2020 was a devastating year for businesses across the board, but especially for restaurants. COVID-19 has pushed many struggling and even previously thriving restaurants into closing. According to the National Restaurant Association:
- 2020 ended with the restaurant industry’s total sales at $240 billion below pre-pandemic forecasts.
- The year saw more than 110,000 eating and drinking establishments shut down.
- And at the peak of closures, as many as 8 million restaurant industry workers were laid off or furloughed.
Restaurants have struggled particularly to adapt in the wake of COVID-19 due to the intimacy—and health risk—of a dine-in experience. According to our COVID-19 Consumer Impact survey (methodology below), 67% of the consumers we surveyed did not feel safe eating at a dine-in restaurant in the midst of COVID-19.
For the fortunate restaurants that made it through 2020 without having to close, it’s essential to not only attract new customers, but to keep your existing customers happy. One great way to welcome customers back into your restaurant, once it’s safe to do so, is with a restaurant loyalty program.
Do restaurant loyalty programs work?
Loyal regulars tend to spend more and generate larger transactions. According to Gartner, 80% of future revenue will come from 20% of your current customers (full report available to clients).
So, how do you keep diners happy and coming back for more? Aside from great food, atmosphere, and customer service, nothing entices a new customer to return quite like a restaurant loyalty program that consistently rewards them.
Many of your peers are already taking advantage of this strategy. According to the Software Advice Business Model survey (methodology below), 58% of respondents either maintained (29%), increased (23%), or added loyalty program budget for the first time (6%) in response to COVID-19.
Now, let’s look at five tips on how to build a successful restaurant loyalty program.
1. Reward loyalty on each and every visit
The 2020 Bond Loyalty Report found that 78% of customers are more likely to continue spending with businesses that have a customer loyalty program.
In other words, given the choice between a restaurant with a loyalty program in which they’re already enrolled versus one in which they’re not, customers are more likely to dine at the restaurant where they’ll accrue additional rewards.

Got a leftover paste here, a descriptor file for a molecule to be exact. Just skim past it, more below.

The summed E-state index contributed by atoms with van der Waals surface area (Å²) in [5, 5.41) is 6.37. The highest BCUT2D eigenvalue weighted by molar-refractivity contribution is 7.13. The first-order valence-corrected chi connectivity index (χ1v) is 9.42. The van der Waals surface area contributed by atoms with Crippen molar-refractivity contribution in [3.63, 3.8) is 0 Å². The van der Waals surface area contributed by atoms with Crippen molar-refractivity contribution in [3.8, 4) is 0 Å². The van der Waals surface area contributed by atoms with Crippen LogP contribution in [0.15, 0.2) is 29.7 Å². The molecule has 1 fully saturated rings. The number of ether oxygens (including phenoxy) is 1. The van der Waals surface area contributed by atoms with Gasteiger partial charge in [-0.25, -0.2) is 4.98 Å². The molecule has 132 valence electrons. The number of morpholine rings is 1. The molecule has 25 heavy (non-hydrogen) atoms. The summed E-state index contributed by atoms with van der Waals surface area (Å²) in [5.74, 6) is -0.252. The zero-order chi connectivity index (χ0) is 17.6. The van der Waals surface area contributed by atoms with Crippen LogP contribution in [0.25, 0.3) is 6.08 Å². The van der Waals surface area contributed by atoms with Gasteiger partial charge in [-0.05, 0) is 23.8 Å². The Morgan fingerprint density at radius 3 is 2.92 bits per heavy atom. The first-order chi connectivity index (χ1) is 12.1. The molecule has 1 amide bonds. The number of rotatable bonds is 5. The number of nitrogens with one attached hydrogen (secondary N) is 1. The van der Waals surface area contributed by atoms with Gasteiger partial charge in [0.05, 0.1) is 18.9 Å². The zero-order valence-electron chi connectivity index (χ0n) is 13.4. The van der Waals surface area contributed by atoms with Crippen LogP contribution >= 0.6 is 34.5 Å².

This is especially true when a restaurant loyalty program rewards them consistently for every visit, whether it’s through accumulating points towards a discount or the ability to redeem a voucher by reaching a certain number of visits.
One thing to note, says Anne Schultheis, loyalty marketing manager of frozen yogurt store sweetFrog, is striking the right balance with reward frequency:
You don’t want to be giving free rewards out every other visit, but you also don’t want them to feel like they never earn anything.
Anne Schultheis, loyalty marketing manager of sweetFrog
2. Make your restaurant loyalty program simple
By now, most consumers are familiar with the idea of earning reward points for their purchases, so you don’t have to teach them the concept.
That familiarity makes adoption of your program simple and provides a better user experience, making it more likely that customers will engage with your restaurant loyalty program.
There’s also the psychological aspect of working towards a goal. For example, by visiting your restaurant, they are now 40% of their way closer to earning that free entrée. That means every visit creates more revenue for your restaurant.
Implementing gift cards as part of a restaurant loyalty program provides customers with the flexibility to claim rewards however they wish.
Here are a couple reasons why this is such a popular loyalty program reward:
- Customers have the option to choose a specific menu item they want rather than receiving a reward already pre-selected by your restaurant.
- Customers get to choose to use a portion of the gift card and save the rest for later visits. Research shows that consumers with gift cards often spend well above and beyond the amount in the gift certificates, by as much as 25% or higher, tapping into the psychology of “I’ve already spent the money.”
3. Go beyond monetary rewards to provide personalized experiences